Some experiences in life leave indelible marks on our souls. They enrich us, open our eyes to new worlds, give us joy - and then they pass, leaving us with warm and lasting memories to cherish forever. I was lucky enough to have such experiences when, as a woman who had lived for nearly 50 years in big cities, I moved to a small and secluded farm in northern B.C.
With two young daughters, Jackie, nine and Leanne, six, I made choices that resulted in the family "homesteading" in a log house on five cleared acres in the middle of a rainforest. I reasoned that our move north, away from city amenities, gave us one distinct advantage - space. We cleared enough land around the log house to raise a variety of large and small farm animals. Not that I knew anything about them! Growing up in Vancouver, I had never been closer to a pig than a grunt at the PNE, or closer to a goose than a bad-tempered hiss from a bird in a city park. But through a combination of research and hands-on practise, we all learned quickly how to house, feed and care for our increasingly large menagerie.
To start, we bought 10 female Araucana chicks (known as Easter Egg chickens because they lay pastel-coloured eggs), two turkey poults and two fluffy white goslings, which luckily turned out to be male and female. Our feathered acquisitions were, of course, as mystified with humans as we were with them, but we all fumbled along learning new things every day. In the case of the chickens, for instance, I came to understand that no matter how many nests I built in the chicken coop, the hens had a strong preference to lay in a specific one. And after a rooster was introduced into the flock, I was in awe of his visual ability - he seemed able to spot hawks circling a mile in the air, and would call out a warning to his wives, noting impending danger, so they could all run for cover.
Living on the farm meant the girls had to take an early school bus ride into town, so it was agreed that I would feed the animals and let them outside to have the run of the barnyard in the morning, and the girls would be responsible for seeing them in at night. One night, after rounding up the animals and conducting head counts, the girls rushed up to the house and said, "Mum, there are only nine chickens, not 10, in the coop!" So, armed with flashlights and overcoats, we braved the dripping wet forest calling, "here, chick chick chick" to no avail. We retreated to the house in tears, mourning our very first loss of an animal - and a friend. Each day, after the girls left for school, I continued to call out and look for chicken, but lost hope after several days had passed. It was inconceivable such a small, defenseless bird could fend for herself in a hostile forest environment. Then Jackie, who was looking out the front window on the eighth night, called and said, "Mum, I think I see something out there moving in the bushes!" Again, armed with a flashlight, I went into the black night and found the wettest, thinnest chicken I'd ever seen. She had survived the cold and rain, the wolves and coyotes, the eagles and hawks for more than a week! As I leaned over a log and scooped her up, she looked up at me and weakly squawked her thanks. That evening, we fed her a special meal, and used a hair dryer to warm her and fluff out her feathers. Although she recovered exceptionally well after her incredible adventure, she breathed forever more with a noticeable asthmatic wheeze. Her endurance and tenacity made her a favourite with the girls, who, thanks to the wheeze, christened her Sick Chick.
My barnyard education was gleaned in large part by the many farm magazines I read. I was particularly impressed by one story, which boldly claimed, "Pigs Have Paid Many a Mortgage." Enamoured with the idea, I rushed out and bought a book on the topic and - without reading through to the end - paid $20 each for two tiny, pink, bristly piglets, who squealed in terror every time they were touched. It didn't take us long to learn that of all the farm inhabitants, pigs are the cleanest and most intelligent of the lot. They went "potty" in the same place without fail at the far end of their enclosure; they retrieved sticks, and turned in circles of delight when I went into their pen to feed them. Granted, pigs aren't born with many manners, but our two piglets, Margaret and Elizabeth, soon learned they weren't going to be fed unless they went to their own end of the trough without jostling each other's jowls. Of course, they got dirty walking and lying in the mud, but it dried off and I vacuumed up the dust in their pen. Nestled up to their tummies in fresh straw, those two smelled like big pink roses.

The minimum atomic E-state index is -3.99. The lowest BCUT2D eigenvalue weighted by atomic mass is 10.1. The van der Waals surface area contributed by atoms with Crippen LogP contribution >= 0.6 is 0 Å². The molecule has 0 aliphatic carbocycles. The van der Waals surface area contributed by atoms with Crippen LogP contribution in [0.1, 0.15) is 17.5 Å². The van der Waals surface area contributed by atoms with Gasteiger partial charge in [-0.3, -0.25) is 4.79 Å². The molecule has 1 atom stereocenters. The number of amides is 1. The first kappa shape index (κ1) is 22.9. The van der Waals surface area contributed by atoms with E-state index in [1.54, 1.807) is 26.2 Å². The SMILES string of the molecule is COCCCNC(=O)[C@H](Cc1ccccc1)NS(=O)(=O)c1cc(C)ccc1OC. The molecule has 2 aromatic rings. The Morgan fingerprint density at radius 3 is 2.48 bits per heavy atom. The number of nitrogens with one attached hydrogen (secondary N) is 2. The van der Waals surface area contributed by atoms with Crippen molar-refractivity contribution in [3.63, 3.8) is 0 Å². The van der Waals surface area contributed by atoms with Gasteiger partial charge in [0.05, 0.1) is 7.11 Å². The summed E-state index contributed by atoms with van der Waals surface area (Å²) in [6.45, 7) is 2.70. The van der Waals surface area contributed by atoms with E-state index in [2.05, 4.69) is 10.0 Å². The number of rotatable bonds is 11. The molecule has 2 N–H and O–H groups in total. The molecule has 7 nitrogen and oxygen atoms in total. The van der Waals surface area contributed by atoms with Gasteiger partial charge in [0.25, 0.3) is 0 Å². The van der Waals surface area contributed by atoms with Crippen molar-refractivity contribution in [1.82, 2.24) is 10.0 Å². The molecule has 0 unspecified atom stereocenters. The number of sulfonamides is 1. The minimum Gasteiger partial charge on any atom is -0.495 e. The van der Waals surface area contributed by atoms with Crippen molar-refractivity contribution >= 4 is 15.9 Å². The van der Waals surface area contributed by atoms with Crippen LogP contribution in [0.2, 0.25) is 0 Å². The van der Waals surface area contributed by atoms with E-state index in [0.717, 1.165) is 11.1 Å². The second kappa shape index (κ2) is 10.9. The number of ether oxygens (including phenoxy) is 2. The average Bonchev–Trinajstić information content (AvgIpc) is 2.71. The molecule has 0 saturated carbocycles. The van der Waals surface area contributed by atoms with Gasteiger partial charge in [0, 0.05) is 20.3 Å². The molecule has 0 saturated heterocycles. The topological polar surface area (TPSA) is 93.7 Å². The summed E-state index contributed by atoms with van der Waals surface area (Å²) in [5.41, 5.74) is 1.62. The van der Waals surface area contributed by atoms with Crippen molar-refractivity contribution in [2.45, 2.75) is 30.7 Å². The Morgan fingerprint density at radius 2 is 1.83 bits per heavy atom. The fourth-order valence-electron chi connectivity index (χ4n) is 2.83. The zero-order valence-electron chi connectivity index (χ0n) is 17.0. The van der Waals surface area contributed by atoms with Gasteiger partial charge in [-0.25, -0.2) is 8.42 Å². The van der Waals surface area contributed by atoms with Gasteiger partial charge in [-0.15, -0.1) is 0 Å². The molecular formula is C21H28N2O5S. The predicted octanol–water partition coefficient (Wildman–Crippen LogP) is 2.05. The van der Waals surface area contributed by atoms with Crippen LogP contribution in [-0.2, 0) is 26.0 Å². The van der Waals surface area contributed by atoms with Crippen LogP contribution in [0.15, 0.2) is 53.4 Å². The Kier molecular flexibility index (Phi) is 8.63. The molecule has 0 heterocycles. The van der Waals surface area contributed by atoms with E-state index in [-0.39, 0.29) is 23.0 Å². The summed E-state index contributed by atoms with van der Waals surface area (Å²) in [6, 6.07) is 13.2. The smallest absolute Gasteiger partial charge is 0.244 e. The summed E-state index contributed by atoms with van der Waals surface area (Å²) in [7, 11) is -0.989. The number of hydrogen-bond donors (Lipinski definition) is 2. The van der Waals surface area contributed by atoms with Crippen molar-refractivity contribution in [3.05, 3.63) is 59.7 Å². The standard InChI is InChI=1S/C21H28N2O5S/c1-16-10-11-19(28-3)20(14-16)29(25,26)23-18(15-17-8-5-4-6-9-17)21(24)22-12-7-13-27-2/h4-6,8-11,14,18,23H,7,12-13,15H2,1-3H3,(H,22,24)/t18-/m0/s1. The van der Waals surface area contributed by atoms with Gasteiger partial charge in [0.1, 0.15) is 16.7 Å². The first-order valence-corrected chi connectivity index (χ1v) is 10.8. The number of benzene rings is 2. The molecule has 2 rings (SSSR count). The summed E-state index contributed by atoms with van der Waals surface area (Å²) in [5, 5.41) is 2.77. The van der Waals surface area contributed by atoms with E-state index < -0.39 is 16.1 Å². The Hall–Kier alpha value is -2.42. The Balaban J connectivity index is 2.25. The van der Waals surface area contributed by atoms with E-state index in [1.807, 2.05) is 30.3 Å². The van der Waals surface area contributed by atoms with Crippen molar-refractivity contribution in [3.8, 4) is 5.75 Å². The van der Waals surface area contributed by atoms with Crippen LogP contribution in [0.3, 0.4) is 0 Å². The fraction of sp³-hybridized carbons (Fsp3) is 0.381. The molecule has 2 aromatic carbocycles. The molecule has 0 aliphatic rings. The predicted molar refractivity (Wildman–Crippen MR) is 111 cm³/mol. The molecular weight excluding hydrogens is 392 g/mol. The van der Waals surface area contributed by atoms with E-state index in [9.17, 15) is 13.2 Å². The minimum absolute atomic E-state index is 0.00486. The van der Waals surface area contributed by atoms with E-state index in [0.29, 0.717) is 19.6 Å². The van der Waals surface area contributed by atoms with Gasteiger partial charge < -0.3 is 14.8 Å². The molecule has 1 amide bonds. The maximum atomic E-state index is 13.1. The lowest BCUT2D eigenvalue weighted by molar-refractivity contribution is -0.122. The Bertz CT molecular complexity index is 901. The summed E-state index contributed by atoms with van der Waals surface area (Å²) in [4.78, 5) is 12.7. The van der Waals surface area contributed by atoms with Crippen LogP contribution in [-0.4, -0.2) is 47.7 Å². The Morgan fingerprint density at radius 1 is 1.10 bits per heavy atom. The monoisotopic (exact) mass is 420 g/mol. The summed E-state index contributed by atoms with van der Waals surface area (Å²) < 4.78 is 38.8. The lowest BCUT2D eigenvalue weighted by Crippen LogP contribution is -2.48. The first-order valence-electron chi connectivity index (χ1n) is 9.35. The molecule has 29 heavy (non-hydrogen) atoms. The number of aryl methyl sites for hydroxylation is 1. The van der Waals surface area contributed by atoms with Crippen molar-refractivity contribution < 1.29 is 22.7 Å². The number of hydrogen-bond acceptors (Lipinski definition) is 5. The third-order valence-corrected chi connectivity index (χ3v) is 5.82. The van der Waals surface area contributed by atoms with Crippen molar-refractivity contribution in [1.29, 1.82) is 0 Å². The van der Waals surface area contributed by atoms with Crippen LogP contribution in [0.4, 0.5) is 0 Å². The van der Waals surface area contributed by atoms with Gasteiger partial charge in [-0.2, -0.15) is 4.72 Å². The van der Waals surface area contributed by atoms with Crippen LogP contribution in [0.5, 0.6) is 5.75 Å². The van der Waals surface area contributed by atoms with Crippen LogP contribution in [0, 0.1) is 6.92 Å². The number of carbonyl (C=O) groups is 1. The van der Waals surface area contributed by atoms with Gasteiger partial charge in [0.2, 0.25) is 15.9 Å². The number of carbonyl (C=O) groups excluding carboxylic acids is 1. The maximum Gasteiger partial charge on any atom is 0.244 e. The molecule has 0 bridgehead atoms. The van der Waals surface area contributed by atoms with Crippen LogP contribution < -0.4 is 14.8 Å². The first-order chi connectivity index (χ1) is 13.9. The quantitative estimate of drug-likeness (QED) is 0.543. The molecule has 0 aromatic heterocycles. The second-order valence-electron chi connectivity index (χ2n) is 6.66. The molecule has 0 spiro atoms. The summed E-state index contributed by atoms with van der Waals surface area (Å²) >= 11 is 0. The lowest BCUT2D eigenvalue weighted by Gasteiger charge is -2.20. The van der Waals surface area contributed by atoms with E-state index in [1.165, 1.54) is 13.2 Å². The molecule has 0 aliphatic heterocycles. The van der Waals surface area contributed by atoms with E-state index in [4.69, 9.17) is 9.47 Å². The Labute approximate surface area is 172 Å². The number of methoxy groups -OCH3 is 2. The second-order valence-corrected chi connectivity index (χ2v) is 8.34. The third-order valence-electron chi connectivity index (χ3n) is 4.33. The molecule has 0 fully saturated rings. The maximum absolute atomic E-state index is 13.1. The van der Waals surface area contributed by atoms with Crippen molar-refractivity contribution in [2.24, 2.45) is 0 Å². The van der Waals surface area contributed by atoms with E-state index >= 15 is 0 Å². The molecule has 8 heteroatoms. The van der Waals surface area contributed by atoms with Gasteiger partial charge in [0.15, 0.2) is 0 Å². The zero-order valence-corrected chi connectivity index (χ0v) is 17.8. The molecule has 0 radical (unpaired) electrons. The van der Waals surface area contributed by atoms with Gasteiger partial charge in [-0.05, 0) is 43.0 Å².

According to the first chapters of the book, I figured that with two sows having two litters of 10 to 15 piglets a year - and selling them at $20 each - they would certainly pay the board for the two horses we had by this time acquired, plus Mother and Father Goose and the turkeys. But when I went looking for a likely boar to do his job (the sows must be taken to the boar, as they don't usually perform well away from home) a bona fide farmer down the road told me that sometimes his sows were so badly gored when they were mated, they had to be put down! Rushing through the final chapters of the book, I was appalled to read about other hazards associated with making piglets, including broken bones, maiming and various forms of infections. I asked myself, "Would I want to suffer like that to produce children who would be taken away from me and sold?" Thus, Margaret and Elizabeth lived their lives as virgin pigs.
The experience with the pigs taught me a valuable lesson, but I persevered in my quest to leave my soft city life behind and become a tougher, more complete farmer. True homesteading isn't only about feeding and caring for animals; living off the land successfully means facing difficult questions. Inevitably, I was forced to do some soul-searching when it came to the topic of what we ate. "If we live on a farm, and continue eating meat, is it fair to have someone else doing all the killing?" I asked myself. The answer to the question was (to me at least) obvious, so I set about to "toughen up," and adopt a more hands-on approach.